On Wednesday 9th December, the European Commission announced new EU policy initiatives concerning copyright and cross border access to online content.
One of the key objectives of the Commission’s Digital Single Market strategy is to allow wider online access to works by users across the EU. Therefore, the European Commission published a proposal for a Regulation on ensuring the cross-border portability of online content services in the internal market. Portability would essentially allow consumers to access the services they have legally subscribed to in their member state of residence when travelling in another member state for a temporary period of time.
The Regulation applies to all online content services, such as Sky and BBC, and includes films, sports broadcasts, music, e-books and games. It creates a legal fiction which means that a consumer temporarily accessing a legally subscribed service abroad is considered to be in their member state of residence and not where they physically are. The Regulation also outlines how to verify a subscriber’s Member State of residence and clarifies that services cannot be expected to provide the same quality of service. The Regulation does not define what is “temporary”. A short timeframe of six months for implementation is given following publication in the Official Journal of the EU. The Regulation will apply to contracts concluded and rights acquired before the date the proposal is applied.
In the official press release from the Commission, Vice-President of the European Commission Andrus Ansip stated that “people who legally buy content – films, books, football matches, TV series – must be able to carry it with them anywhere they go in Europe. This is a real change, similar to what we did to end roaming charges.” Commissioner Günther H. Oettinger said that portability must be a reality by 2017. The Regulation will now be sent to the EU’s two legislative bodies, the Parliament and the Council.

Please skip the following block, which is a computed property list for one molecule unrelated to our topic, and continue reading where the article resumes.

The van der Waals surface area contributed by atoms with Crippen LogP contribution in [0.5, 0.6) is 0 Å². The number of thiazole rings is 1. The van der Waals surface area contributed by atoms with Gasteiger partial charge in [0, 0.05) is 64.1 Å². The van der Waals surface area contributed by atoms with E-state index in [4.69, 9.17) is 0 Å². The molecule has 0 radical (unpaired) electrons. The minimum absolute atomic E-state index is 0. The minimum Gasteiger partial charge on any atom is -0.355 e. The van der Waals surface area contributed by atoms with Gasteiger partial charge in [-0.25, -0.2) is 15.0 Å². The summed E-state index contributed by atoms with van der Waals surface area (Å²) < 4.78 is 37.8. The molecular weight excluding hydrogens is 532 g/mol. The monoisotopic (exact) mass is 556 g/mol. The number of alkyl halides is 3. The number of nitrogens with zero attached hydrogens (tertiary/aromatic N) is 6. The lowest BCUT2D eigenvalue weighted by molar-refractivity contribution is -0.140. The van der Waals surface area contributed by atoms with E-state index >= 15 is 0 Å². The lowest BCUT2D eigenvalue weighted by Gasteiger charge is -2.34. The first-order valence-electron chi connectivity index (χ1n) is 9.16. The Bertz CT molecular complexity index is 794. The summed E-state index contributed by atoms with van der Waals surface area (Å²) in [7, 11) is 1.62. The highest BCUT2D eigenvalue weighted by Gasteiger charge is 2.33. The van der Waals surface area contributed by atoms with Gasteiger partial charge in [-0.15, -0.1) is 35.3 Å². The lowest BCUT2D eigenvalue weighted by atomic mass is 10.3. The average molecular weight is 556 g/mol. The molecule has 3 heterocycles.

The Communication on Copyright covers cross-border access to content, exceptions, fair remuneration in the online marketplace, and enforcement. The majority of the proposals are scheduled for spring 2016, including the remaining cross-border access initiatives. Here the Commission states that they will consider support to help rights holders and distributors reach agreements for multi-territorial licenses. This could include mediation and alternative dispute resolution mechanisms. They will also consider a proposal on out-of-commerce collections to digitise and make them available and possible changes to the Satellite and Cable Directive. New tools in Creative Europe will also be developed to facilitate cross-border access and industry dialogue.
The Commission is considering new and harmonisation of existing exceptions in the areas of education, research and access to knowledge. They will also look at how to guarantee that the value generated online is shared fairly. This includes looking at the definition of the rights of “communication to the public” and of “making available”, alternative dispute resolution mechanisms, and remuneration for authors and performers.
Finally, the Commission will come with initiatives to improve intellectual property rights enforcement and tackle criminal entities which use copyright content without permission to generate revenue on a commercial scale. This could include setting up and applying “follow the money” mechanisms, amending the legal framework on IPR enforcement and assessing notice and action procedures. A consultation on the enforcement of IPR was published at the same time as the Communication and will be open until 1st April 2016. A separate consultation on online platforms was launched in September and also tackles some of these issues.
Whilst the Commission provides some insight into their plans there is still a great deal of ambiguity in the Communication. The Commission appears to be keeping their options open as they continue to assess their feasibility in the new year.